Growth continued in the global wearables market during the second quarter of 2018, as shipment volume reached 27.9 million units, up 5.5% from the previous year, according to IDC. The market experienced similar gains in dollar value, growing 8.3% year-on-year to $4.8 billion, fuelled by the continued popularity of smartwatches with high price tags.
From a regional perspective, mature markets – comprised of North America, Japan and Western Europe – declined 6.3% year-on-year, as these markets were largely comprised of basic wristbands last year, which have declined substantially since then, and the growth in smartwatches has not been enough to offset the decline. Meanwhile, emerging markets Asia/Pacific (excluding Japan), Central and Eastern Europe, Middle East and Africa and Latin America grew 14% year-on-year, as basic wristbands are still in high demand due to their low price, and smartwatches also gained traction. Senior analyst Jitesh Ubrani remarked:
“The decline in mature markets is by no means worrisome, as these markets are in the midst of transitioning to more sophisticated wearables. While the previous generation of wearables was focused on providing descriptive feedback like step counts, the current and upcoming generations are far more capable and are well on track to becoming prescriptive and diagnostic tools. Surrounding these smarter wearables is a constellation of technologies and service providers that includes app developers, telcos, component makers, healthcare institutions and more, each poised for growth in the coming years”.
Wearables research director Ramon T. Llamas added:
“Two key forces were at work during the quarter: stronger demand for smart wearables and slower declines in the basic wearables market. Users have come to want more from their wearable devices and smartwatches have met that demand. Additionally, relative newcomers to the smartwatch market like Fitbit and several Chinese vendors have seen steady growth.
Basic wearables have been in decline over the past several quarters but that does not mean that they no longer have a place in the market. There still exists multiple market segments who prefer simple and inexpensive wearable devices and this is where wrist-worn fitness trackers and hybrid watches are finding demand”.
Apple maintained its position atop the wearables market, with market-beating growth and continued demand for its LTE-enabled Apple Watch. This makes it a welcome addition to many telco channels worldwide. Now that the company has unveiled watchOS 5, it has also begun to chart out potential replacement cycles, as the latest version of Apple’s smartwatch platform will be compatible only with Series 1 and later.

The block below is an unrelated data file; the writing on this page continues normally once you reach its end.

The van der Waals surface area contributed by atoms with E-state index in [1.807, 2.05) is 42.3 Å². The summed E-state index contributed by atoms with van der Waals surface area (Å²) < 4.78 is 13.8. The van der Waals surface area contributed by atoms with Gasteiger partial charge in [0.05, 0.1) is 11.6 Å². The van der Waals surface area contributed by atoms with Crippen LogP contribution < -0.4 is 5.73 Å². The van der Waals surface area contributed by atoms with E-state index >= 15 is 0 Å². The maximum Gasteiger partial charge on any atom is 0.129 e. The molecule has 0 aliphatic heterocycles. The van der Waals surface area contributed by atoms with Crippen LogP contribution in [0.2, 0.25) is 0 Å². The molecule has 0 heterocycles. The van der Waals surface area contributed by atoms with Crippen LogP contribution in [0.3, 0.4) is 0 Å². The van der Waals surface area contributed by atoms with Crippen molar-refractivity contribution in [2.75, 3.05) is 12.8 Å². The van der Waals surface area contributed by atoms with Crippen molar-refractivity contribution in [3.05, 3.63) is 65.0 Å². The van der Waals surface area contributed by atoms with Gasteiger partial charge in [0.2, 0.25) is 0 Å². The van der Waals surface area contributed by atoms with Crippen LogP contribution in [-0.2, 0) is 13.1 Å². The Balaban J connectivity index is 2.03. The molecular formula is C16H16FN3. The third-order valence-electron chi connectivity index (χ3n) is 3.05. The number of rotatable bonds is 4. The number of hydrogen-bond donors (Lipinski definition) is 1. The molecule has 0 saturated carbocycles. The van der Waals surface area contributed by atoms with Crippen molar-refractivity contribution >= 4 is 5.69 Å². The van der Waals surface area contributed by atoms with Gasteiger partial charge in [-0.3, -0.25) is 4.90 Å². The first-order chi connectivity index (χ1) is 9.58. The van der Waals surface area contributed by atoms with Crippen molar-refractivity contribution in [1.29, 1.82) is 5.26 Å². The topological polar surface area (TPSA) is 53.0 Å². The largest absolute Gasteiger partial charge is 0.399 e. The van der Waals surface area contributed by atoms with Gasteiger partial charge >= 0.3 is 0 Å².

Xiaomi held the second position and has successfully diversified its product portfolio to include shoes, kids’ watches and multiple variants of the Mi Band, each priced at the low end of the market. The company also grew its brand awareness across Europe and the Middle East through the success of its smartphone lineup and other tech products, and it is only a matter of time before this brand awareness leads to further success in wearables.
Fitbit’s decline continued, as the company has largely relied on sales of basic wristbands in the past and was not able to maintain pace during the second quarter. However, with the launch of the Versa, the fitness giant has successfully expanded its user base and emerged as the second-largest smartwatch brand during the quarter with 1.1 million smartwatches shipped. Fitbit is also one of the few OEMs that continues to actively target the commercial market and remains a market leader in this space.
Huawei, like Xiaomi, has been heavily focused on the Chinese market, though this is slowly changing, as the company starts to experience growth outside its home turf. The dual-brand strategy has also been paying off, as Honor accounts for a little over half of all the wearables shipped by Huawei.
Garmin extended its lead over Samsung to maintain its position as the number-five vendor worldwide and saw its shipment volume of smartwatches extend their lead over its basic wearables. This further underscores the growing appetite for smart wearables over basic wearables. Still, the company continues to benefit from the success of its fitness-oriented Vivo line and the launch of its new golf-centred Approach S10.